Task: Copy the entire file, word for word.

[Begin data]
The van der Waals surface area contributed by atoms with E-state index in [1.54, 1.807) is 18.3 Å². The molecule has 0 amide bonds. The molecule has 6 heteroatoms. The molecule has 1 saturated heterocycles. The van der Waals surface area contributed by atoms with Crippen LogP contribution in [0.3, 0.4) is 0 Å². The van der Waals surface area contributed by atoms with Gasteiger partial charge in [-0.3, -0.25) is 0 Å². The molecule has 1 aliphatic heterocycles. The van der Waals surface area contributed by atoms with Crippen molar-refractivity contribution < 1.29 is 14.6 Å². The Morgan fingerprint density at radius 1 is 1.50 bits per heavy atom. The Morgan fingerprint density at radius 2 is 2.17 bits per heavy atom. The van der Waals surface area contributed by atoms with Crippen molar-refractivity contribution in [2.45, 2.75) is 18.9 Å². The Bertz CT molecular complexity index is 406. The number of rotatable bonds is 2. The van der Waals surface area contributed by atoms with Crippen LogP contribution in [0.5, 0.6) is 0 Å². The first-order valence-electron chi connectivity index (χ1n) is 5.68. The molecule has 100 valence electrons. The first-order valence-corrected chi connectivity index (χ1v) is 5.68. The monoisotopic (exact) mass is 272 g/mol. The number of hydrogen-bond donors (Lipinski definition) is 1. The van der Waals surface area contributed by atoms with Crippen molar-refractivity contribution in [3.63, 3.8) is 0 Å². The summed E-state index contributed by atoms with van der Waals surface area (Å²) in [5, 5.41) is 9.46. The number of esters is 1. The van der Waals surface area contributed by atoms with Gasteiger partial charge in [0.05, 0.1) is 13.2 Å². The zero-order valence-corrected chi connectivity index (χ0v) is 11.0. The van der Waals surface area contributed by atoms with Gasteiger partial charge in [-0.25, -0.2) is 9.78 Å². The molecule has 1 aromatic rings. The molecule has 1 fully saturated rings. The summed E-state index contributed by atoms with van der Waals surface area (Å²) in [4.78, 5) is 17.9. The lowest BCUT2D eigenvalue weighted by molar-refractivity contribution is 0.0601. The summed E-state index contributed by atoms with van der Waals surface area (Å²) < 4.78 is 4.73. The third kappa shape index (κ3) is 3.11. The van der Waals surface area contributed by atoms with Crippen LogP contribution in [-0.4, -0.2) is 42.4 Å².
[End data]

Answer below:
The van der Waals surface area contributed by atoms with E-state index in [1.54, 1.807) is 18.3 Å². The molecule has 0 amide bonds. The molecule has 6 heteroatoms. The molecule has 1 saturated heterocycles. The van der Waals surface area contributed by atoms with Crippen LogP contribution in [0.3, 0.4) is 0 Å². The van der Waals surface area contributed by atoms with Gasteiger partial charge in [-0.3, -0.25) is 0 Å². The molecule has 1 aliphatic heterocycles. The van der Waals surface area contributed by atoms with Crippen molar-refractivity contribution < 1.29 is 14.6 Å². The Morgan fingerprint density at radius 1 is 1.50 bits per heavy atom. The Morgan fingerprint density at radius 2 is 2.17 bits per heavy atom. The van der Waals surface area contributed by atoms with Crippen molar-refractivity contribution in [2.45, 2.75) is 18.9 Å². The Bertz CT molecular complexity index is 406. The number of rotatable bonds is 2. The van der Waals surface area contributed by atoms with Crippen LogP contribution in [0.5, 0.6) is 0 Å². The first-order valence-electron chi connectivity index (χ1n) is 5.68. The molecule has 100 valence electrons. The first-order valence-corrected chi connectivity index (χ1v) is 5.68. The monoisotopic (exact) mass is 272 g/mol. The number of hydrogen-bond donors (Lipinski definition) is 1. The van der Waals surface area contributed by atoms with Crippen molar-refractivity contribution in [3.63, 3.8) is 0 Å². The summed E-state index contributed by atoms with van der Waals surface area (Å²) in [5, 5.41) is 9.46. The number of esters is 1. The van der Waals surface area contributed by atoms with Gasteiger partial charge in [0.05, 0.1) is 13.2 Å². The zero-order valence-corrected chi connectivity index (χ0v) is 11.0. The van der Waals surface area contributed by atoms with Gasteiger partial charge in [-0.25, -0.2) is 9.78 Å². The molecule has 1 aromatic rings. The molecule has 1 fully saturated rings. The summed E-state index contributed by atoms with van der Waals surface area (Å²) in [4.78, 5) is 17.9. The lowest BCUT2D eigenvalue weighted by molar-refractivity contribution is 0.0601. The summed E-state index contributed by atoms with van der Waals surface area (Å²) < 4.78 is 4.73. The third kappa shape index (κ3) is 3.11. The van der Waals surface area contributed by atoms with Crippen LogP contribution in [-0.4, -0.2) is 42.4 Å².